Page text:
Michael Benson's True Crime Bundle

Watch Mommy Die
A Killer’s Touch
A Knife In The Heart
Benson, Michael
PINNACLE BOOKS Kensington Publishing Corp.
Kensington Publishing Corp.
All copyrighted material within is Attributor Protected.
To the strong survivors, Elizabeth McLendon Buckner and the daughter of Laura Ling.
Many people contributed in some way, small or large, to this book. To those who requested anonymity, please know how grateful I am for your assistance. To the others, I would like to thank you here:
McKither Bodison, Warden, Lieber Correctional Institution; Michael C. “Mickey” Braswell, at East Tennessee State University; Kelly Lee Brosky, at the Horry County Office of Public Information; Elizabeth McLendon Buckner; Patti Burns, at the Georgetown County Library; forensic pathologist Dr. Kimberly A. Collins; Dr. Gordon Crews, Associate Professor, Marshall University; Kathleen “Kelly” Crolley and the Owl-O-Rest Factory Outlet furniture store in Surfside Beach, South Carolina; Sergeant Robert A. Cross, Richmond County Sheriff’s Office; librarian extraordinaire Margaret Devereaux; my agent, Jake Elwell, Harold Ober Associates; the manager of International and Business Affairs at truTV, Laura Forti; Ann M. Fotiades, Unit Manager, CBS News Information Resources; Greg Froom, at the
South Carolina Lawyers Weekly;
Ginger Gaskins-Weiss, at the Office of the Berkeley County Attorney; Sergeant Jeff Gause, Horry County Police Department; South Carolina Department of Corrections Communications director Josh Gelinas; Laura Ling’s tennis buddy, Janis Walker Gilmore; Kensington editor Gary Goldstein; Georgetown County public defender Reuben Goude; the J. Reuben Long Detention Center; the Honorable Deadra L. Jefferson; Margaret Knox, at the Office of General Counsel, SLED; Tracy Minarik, of BlueWaters Pottery, at the Center for Clay Arts, Little River, South Carolina; U.S. Marshal Thedus Mayo; Keith Moore; Maria Montas, CBS News Archives; Captain Bill Pierce, at the Georgetown County Sheriff’s Office; Tonya Root, of the
Sun News;
Stanko’s high-school science teacher, Clarice Wenz; and Hillary Winburn, at the Conway Library.
Although this is a true story, some names will be changed to protect the privacy of the innocent. Pseudonyms will be noted upon their first usage. When possible, the spoken word has been quoted verbatim. However, when that is not possible, conversations have been reconstructed as closely as possible to reality based on the recollections of those that spoke and heard the words. In places, there has been a slight editing of spoken words, but only to improve readability. The denotations and connotations of the words remain unaltered. In some cases, witnesses are credited with verbal quotes that in reality only occurred in written form. Some characters may be composites; and in one case, two characters have been made of one real-life person. The object is to avoid embarrassing anyone who, after all, did not ask to be included in the narrative.
“Nine-one-one, what is your emergency?”
Weak and dazed, a small female voice whimpered incoherently on the other end of the line. “Uh . . . uh . . . I . . .”
“May I help you?” the male dispatcher asked.
“I, uh . . .” For a moment, the voice sounded far away.
“Pardon me?”
A deep breath: “I’m at my house and I’ve been

She spit out the last word through clenched teeth.
“What’s your address?”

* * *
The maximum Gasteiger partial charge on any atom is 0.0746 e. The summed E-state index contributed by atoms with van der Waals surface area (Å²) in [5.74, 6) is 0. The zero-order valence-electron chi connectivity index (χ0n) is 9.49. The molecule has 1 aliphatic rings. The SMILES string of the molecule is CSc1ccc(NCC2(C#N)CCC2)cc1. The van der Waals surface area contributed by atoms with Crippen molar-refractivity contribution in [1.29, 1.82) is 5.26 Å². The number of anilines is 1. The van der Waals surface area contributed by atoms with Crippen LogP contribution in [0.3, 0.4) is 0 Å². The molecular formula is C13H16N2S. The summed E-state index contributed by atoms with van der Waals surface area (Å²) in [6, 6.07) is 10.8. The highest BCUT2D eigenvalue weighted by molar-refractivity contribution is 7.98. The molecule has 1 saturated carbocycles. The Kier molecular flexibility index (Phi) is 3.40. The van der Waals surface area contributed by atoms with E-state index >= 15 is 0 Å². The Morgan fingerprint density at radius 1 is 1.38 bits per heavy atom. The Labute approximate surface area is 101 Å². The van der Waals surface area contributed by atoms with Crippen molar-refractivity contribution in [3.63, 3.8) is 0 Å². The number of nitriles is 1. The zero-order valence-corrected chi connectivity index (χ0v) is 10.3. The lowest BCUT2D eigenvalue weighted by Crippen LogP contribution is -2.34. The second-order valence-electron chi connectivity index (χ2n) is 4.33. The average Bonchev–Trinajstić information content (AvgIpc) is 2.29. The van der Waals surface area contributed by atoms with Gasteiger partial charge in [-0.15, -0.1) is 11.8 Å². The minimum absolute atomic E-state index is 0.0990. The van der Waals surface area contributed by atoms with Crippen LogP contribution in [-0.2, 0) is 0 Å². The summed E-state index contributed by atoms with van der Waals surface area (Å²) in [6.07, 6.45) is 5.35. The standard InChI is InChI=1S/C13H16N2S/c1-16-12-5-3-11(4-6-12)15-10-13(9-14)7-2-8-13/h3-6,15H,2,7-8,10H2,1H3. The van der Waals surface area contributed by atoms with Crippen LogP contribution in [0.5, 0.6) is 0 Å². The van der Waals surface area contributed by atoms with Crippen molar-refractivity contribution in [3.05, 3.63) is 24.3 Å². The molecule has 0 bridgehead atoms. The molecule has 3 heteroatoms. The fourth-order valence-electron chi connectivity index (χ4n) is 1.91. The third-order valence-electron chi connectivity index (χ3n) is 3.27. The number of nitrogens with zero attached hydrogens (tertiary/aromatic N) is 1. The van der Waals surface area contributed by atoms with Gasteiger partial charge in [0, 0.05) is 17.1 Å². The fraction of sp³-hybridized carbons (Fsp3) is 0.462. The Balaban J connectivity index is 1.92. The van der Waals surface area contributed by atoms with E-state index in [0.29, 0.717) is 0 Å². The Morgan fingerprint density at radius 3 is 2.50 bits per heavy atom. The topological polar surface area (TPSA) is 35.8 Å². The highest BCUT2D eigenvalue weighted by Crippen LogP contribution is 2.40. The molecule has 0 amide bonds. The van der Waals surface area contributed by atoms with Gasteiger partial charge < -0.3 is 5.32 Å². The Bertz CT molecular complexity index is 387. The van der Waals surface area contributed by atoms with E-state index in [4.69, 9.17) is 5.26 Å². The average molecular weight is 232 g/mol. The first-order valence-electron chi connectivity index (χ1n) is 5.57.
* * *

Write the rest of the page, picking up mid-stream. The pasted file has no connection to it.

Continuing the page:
“My mom is dead.”
“Okay. What—what, what’s your address?” the dispatcher stammered.
She recited her address. The operator asked her to check her mother: “See if she has a pulse.”
“I can’t. My hands are tied.”
“Okay, just hang on.” The tape picked up the sound of the dispatcher typing on a keyboard.
“Please hurry.”
“Ma’am, ma’am, just stay on the phone with me. I’ve got people on the way, okay? . . . So who did this?”
“My mom’s boyfriend.”
“Your boyfriend?”
“Your mom’s boyfriend. What’s his name?”
The victim now elongated her words and enunciated carefully: “Ste-phen Stan-ko.” She started to cry. “I’m scared,” she said. He had made her watch while he killed her mother.
“Calm down for a second, okay. I’m going to put you on with another dispatcher, okay?”
“Okay, hold on.”
After a pause, a mature and calm female voice came on the line. “Hey,” she said.
“Hi,” the victim replied. “I’m bleeding from my ear.”
“You’re bleeding from your ear?”
“Oh God! Oh God!”
“Did he try to hurt you?”
“He raped me!”
“He raped you?”
“My hands are still tied!”
“You’re still tied up?”
“Okay. We got men out there. They should be there shortly.”
“Please hurry. Help me, help me, help me.”
“Is he around, do you know?”
“No, he left. Oh God, this isn’t supposed to happen to me. There’s blood everywhere. I think he cut . . . he cut my neck.”
“Did you ever think he might do something like this?”
“No, no. I want my mommy,” she said.
“How old are you?”
“Fifteen. I tried to put up a fight. I tried! I tried!”
“Did he hit you or something?”
“Oh God, yes! Mommy—oh God—Mommy!”
The dispatcher kept the girl on the line until help arrived. The girl was letting out high-pitched cries of anguish, repeating again and again that her mother was dead.
“What’s taking them so long?”
“They will be right there, honey.”
“I want my mommy. Please help my mommy.”
One of the first responders to the scene of horror was Charles “Chuck” Petrella, a young paramedic with the rescue squad. Petrella talked to Penny and stayed with her as she was ambulanced to the hospital, leaving her dead mother behind.
Petrella, a father himelf, was moved by Penny, and the next day came to visit her in the hospital. On his way, he stopped at the hospital gift shop and bought her a teddy bear, little knowing that one day she would clutch that teddy bear tightly even as she sat in a court of law delivering testimony that could send her attacker, the murderer of her mother, to death row.

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